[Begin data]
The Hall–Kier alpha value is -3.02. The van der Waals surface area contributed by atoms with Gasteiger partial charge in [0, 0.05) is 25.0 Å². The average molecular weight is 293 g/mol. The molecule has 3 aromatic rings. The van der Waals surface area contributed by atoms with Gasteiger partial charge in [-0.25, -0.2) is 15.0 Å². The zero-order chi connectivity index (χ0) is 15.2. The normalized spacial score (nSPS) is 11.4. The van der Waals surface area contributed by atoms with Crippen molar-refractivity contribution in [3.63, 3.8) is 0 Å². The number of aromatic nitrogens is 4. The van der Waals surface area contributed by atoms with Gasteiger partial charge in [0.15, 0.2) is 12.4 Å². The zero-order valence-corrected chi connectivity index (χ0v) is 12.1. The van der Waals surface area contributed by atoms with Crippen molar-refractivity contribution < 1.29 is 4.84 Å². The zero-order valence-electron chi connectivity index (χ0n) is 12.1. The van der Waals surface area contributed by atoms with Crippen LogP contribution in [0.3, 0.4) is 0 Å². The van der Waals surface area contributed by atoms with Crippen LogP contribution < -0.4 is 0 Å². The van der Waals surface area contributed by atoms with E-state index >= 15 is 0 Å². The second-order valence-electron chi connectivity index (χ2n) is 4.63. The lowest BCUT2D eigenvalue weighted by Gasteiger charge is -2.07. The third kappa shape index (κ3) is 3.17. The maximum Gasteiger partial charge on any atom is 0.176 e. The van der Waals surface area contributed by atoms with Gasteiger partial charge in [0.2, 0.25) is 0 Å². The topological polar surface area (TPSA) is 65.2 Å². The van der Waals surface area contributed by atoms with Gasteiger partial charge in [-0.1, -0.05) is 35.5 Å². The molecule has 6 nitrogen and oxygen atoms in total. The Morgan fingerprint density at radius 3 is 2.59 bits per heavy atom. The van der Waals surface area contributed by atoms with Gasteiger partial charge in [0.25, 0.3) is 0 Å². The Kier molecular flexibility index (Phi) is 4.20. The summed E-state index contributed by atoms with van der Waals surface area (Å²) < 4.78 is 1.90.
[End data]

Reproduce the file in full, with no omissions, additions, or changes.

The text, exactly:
The Hall–Kier alpha value is -3.02. The van der Waals surface area contributed by atoms with Gasteiger partial charge in [0, 0.05) is 25.0 Å². The average molecular weight is 293 g/mol. The molecule has 3 aromatic rings. The van der Waals surface area contributed by atoms with Gasteiger partial charge in [-0.25, -0.2) is 15.0 Å². The zero-order chi connectivity index (χ0) is 15.2. The normalized spacial score (nSPS) is 11.4. The van der Waals surface area contributed by atoms with Crippen molar-refractivity contribution in [3.63, 3.8) is 0 Å². The number of aromatic nitrogens is 4. The van der Waals surface area contributed by atoms with Gasteiger partial charge in [0.15, 0.2) is 12.4 Å². The zero-order valence-corrected chi connectivity index (χ0v) is 12.1. The van der Waals surface area contributed by atoms with Crippen molar-refractivity contribution < 1.29 is 4.84 Å². The zero-order valence-electron chi connectivity index (χ0n) is 12.1. The van der Waals surface area contributed by atoms with Crippen LogP contribution in [0.3, 0.4) is 0 Å². The van der Waals surface area contributed by atoms with Crippen LogP contribution < -0.4 is 0 Å². The van der Waals surface area contributed by atoms with E-state index >= 15 is 0 Å². The second-order valence-electron chi connectivity index (χ2n) is 4.63. The lowest BCUT2D eigenvalue weighted by Gasteiger charge is -2.07. The third kappa shape index (κ3) is 3.17. The maximum Gasteiger partial charge on any atom is 0.176 e. The van der Waals surface area contributed by atoms with Gasteiger partial charge in [0.2, 0.25) is 0 Å². The topological polar surface area (TPSA) is 65.2 Å². The van der Waals surface area contributed by atoms with Gasteiger partial charge in [-0.1, -0.05) is 35.5 Å². The molecule has 6 nitrogen and oxygen atoms in total. The Morgan fingerprint density at radius 3 is 2.59 bits per heavy atom. The van der Waals surface area contributed by atoms with Gasteiger partial charge in [0.25, 0.3) is 0 Å². The Kier molecular flexibility index (Phi) is 4.20. The summed E-state index contributed by atoms with van der Waals surface area (Å²) < 4.78 is 1.90.